Violence Prevention Australia developed the In Safe Hands package for primary care and wellbeing practitioners with support from the RDAQ Foundation.
The resources teaches practitioners how to start the difficult conversations around family violence and violence against women and children, gently, safely and effectively.
The Period of PURPLE Crying
Violence Prevention Australia supports The National Centre on Shaken Baby Syndrome which is committed to prevent shaken baby syndrome and promote the wellbeing of infants through the development and implementation of programs, policy and research and to support and educate families, caregivers and professionals.
The Period of PURPLE Crying is designed and approved by paediatricians, public health nurses, child development experts and parents.
The program materials are:
Educational, attractive and relevant to all parents of new-borns
Relevant for all parents while emphasizing the dangers of shaking a baby
Clear, memorable, and meaningful with a positive message
Presented at a grade 3 language level
Representative of multicultural and ethnic backgrounds
Acceptable to public health nurses; no bottles or blankets
The C‐10 is a model for use in primary care to encourage the prevention of violence. The C-10 evolved from many years of clinical practice and brings together literature from divergent fields.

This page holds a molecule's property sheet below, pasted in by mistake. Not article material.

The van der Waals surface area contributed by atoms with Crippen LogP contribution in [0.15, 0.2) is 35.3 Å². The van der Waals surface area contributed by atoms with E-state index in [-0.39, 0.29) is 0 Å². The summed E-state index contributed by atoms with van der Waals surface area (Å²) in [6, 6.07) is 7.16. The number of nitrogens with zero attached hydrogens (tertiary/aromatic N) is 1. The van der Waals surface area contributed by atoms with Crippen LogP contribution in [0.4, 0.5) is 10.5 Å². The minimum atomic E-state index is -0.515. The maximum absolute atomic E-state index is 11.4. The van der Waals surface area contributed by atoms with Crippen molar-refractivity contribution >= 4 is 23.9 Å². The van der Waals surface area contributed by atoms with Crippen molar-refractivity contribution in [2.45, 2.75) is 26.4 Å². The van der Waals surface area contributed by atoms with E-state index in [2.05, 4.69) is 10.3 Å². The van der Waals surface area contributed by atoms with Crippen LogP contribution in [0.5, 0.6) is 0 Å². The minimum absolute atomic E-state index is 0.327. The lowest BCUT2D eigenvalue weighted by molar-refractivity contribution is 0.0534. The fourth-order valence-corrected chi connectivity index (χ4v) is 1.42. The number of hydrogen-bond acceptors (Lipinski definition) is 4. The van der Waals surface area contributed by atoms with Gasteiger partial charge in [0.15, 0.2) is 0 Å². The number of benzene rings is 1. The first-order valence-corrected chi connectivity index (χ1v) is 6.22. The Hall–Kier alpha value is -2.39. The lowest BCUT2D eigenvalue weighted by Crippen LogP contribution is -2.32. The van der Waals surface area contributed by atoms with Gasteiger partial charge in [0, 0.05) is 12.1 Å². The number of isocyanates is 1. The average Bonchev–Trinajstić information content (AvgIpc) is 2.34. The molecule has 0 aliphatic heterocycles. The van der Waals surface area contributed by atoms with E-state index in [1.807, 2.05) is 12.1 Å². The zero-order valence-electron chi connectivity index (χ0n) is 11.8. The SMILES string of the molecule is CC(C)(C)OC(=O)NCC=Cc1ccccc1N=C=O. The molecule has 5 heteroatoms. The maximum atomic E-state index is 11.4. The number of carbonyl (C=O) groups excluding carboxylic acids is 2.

The C‐10 was created to address a significant gap in the suite of violence prevention efforts with all people at risk of using violence prior to any event.
The model is a free resource for clinical practitioners. It has been developed and used in time and resource poor settings with General Practitioners (GPs), nurses, allied health and wellbeing workers.
The tool includes a conversation template and a take‐home framework to allow individuals to reflect, anticipate and modify their responses to problems—to make deliberate choices to avoid violence in their actions.
Resources on Reproductive Coercion
Violence Prevention Australia supports efforts to prevent reproductive coercive abuse.
The following links provide background on this growing field of concern and we believe that young women are particularly vulnerable to the intersections of partner, family and community coercions in their reproductive careers.
We believe that this is an area that needs a thorough conversation. We hope these resources can stimulate that discussion.